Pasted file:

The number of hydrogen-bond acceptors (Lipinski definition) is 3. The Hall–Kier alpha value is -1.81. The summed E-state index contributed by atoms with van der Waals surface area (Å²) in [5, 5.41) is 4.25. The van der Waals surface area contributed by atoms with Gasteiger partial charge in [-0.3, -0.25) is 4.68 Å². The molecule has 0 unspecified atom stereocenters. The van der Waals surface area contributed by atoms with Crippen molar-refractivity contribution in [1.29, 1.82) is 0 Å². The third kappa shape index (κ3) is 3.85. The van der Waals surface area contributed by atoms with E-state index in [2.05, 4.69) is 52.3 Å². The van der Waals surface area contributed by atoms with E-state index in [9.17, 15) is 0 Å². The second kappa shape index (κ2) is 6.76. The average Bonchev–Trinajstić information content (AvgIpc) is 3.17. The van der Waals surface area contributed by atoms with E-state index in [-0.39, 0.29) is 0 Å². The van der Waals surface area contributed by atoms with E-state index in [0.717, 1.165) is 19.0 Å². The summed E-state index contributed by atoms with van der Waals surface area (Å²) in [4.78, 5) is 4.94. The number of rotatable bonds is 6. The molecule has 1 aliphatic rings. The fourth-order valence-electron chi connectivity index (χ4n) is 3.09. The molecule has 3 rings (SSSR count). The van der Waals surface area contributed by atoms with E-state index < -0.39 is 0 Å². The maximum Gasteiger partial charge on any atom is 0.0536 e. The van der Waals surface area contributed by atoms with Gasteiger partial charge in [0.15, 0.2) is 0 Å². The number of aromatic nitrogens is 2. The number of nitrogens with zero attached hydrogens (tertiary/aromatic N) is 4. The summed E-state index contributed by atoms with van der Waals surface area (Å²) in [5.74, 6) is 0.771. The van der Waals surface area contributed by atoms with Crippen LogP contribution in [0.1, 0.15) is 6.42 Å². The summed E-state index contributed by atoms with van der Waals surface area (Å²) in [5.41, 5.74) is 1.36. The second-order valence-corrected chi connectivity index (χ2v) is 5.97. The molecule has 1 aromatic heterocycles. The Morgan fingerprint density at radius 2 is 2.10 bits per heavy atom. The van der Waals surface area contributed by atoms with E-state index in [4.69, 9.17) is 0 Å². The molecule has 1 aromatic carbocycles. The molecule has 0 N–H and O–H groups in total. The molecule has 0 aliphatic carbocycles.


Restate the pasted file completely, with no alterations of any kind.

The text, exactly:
The number of hydrogen-bond acceptors (Lipinski definition) is 3. The Hall–Kier alpha value is -1.81. The summed E-state index contributed by atoms with van der Waals surface area (Å²) in [5, 5.41) is 4.25. The van der Waals surface area contributed by atoms with Gasteiger partial charge in [-0.3, -0.25) is 4.68 Å². The molecule has 0 unspecified atom stereocenters. The van der Waals surface area contributed by atoms with Crippen molar-refractivity contribution in [1.29, 1.82) is 0 Å². The third kappa shape index (κ3) is 3.85. The van der Waals surface area contributed by atoms with E-state index in [2.05, 4.69) is 52.3 Å². The van der Waals surface area contributed by atoms with E-state index in [9.17, 15) is 0 Å². The second kappa shape index (κ2) is 6.76. The average Bonchev–Trinajstić information content (AvgIpc) is 3.17. The van der Waals surface area contributed by atoms with E-state index in [-0.39, 0.29) is 0 Å². The van der Waals surface area contributed by atoms with E-state index in [0.717, 1.165) is 19.0 Å². The summed E-state index contributed by atoms with van der Waals surface area (Å²) in [4.78, 5) is 4.94. The number of rotatable bonds is 6. The molecule has 1 aliphatic rings. The fourth-order valence-electron chi connectivity index (χ4n) is 3.09. The molecule has 3 rings (SSSR count). The van der Waals surface area contributed by atoms with E-state index < -0.39 is 0 Å². The maximum Gasteiger partial charge on any atom is 0.0536 e. The van der Waals surface area contributed by atoms with Gasteiger partial charge in [0.15, 0.2) is 0 Å². The number of aromatic nitrogens is 2. The number of nitrogens with zero attached hydrogens (tertiary/aromatic N) is 4. The summed E-state index contributed by atoms with van der Waals surface area (Å²) in [5.74, 6) is 0.771. The van der Waals surface area contributed by atoms with Crippen LogP contribution in [0.1, 0.15) is 6.42 Å². The summed E-state index contributed by atoms with van der Waals surface area (Å²) in [5.41, 5.74) is 1.36. The second-order valence-corrected chi connectivity index (χ2v) is 5.97. The molecule has 1 aromatic heterocycles. The Morgan fingerprint density at radius 2 is 2.10 bits per heavy atom. The van der Waals surface area contributed by atoms with E-state index in [4.69, 9.17) is 0 Å². The molecule has 1 aromatic carbocycles. The molecule has 0 N–H and O–H groups in total. The molecule has 0 aliphatic carbocycles.